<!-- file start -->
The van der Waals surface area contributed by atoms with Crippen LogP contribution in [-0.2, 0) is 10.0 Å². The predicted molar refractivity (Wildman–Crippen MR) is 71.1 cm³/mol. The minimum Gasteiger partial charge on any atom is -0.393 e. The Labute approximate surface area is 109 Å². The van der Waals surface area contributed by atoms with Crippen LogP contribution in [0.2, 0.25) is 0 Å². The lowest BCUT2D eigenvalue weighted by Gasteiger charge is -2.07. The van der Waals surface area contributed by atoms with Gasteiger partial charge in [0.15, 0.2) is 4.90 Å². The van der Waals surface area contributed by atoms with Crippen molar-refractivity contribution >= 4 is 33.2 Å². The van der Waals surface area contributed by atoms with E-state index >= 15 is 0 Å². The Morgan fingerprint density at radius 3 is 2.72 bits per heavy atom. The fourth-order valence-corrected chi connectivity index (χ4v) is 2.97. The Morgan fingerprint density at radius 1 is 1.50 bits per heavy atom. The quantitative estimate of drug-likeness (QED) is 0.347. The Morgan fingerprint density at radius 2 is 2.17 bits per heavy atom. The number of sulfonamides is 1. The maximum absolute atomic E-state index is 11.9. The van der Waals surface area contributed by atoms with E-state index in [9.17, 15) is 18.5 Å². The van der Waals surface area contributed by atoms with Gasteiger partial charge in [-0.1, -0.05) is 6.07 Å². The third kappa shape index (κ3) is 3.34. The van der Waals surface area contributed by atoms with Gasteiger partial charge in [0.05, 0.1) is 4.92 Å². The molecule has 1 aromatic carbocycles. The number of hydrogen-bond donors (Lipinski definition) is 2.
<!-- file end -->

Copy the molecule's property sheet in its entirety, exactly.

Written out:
The van der Waals surface area contributed by atoms with Crippen LogP contribution in [-0.2, 0) is 10.0 Å². The predicted molar refractivity (Wildman–Crippen MR) is 71.1 cm³/mol. The minimum Gasteiger partial charge on any atom is -0.393 e. The Labute approximate surface area is 109 Å². The van der Waals surface area contributed by atoms with Crippen LogP contribution in [0.2, 0.25) is 0 Å². The lowest BCUT2D eigenvalue weighted by Gasteiger charge is -2.07. The van der Waals surface area contributed by atoms with Gasteiger partial charge in [0.15, 0.2) is 4.90 Å². The van der Waals surface area contributed by atoms with Crippen molar-refractivity contribution >= 4 is 33.2 Å². The van der Waals surface area contributed by atoms with E-state index >= 15 is 0 Å². The Morgan fingerprint density at radius 3 is 2.72 bits per heavy atom. The fourth-order valence-corrected chi connectivity index (χ4v) is 2.97. The Morgan fingerprint density at radius 1 is 1.50 bits per heavy atom. The quantitative estimate of drug-likeness (QED) is 0.347. The Morgan fingerprint density at radius 2 is 2.17 bits per heavy atom. The number of sulfonamides is 1. The maximum absolute atomic E-state index is 11.9. The van der Waals surface area contributed by atoms with E-state index in [9.17, 15) is 18.5 Å². The van der Waals surface area contributed by atoms with Gasteiger partial charge in [-0.1, -0.05) is 6.07 Å². The third kappa shape index (κ3) is 3.34. The van der Waals surface area contributed by atoms with Gasteiger partial charge in [0.05, 0.1) is 4.92 Å². The molecule has 1 aromatic carbocycles. The number of hydrogen-bond donors (Lipinski definition) is 2.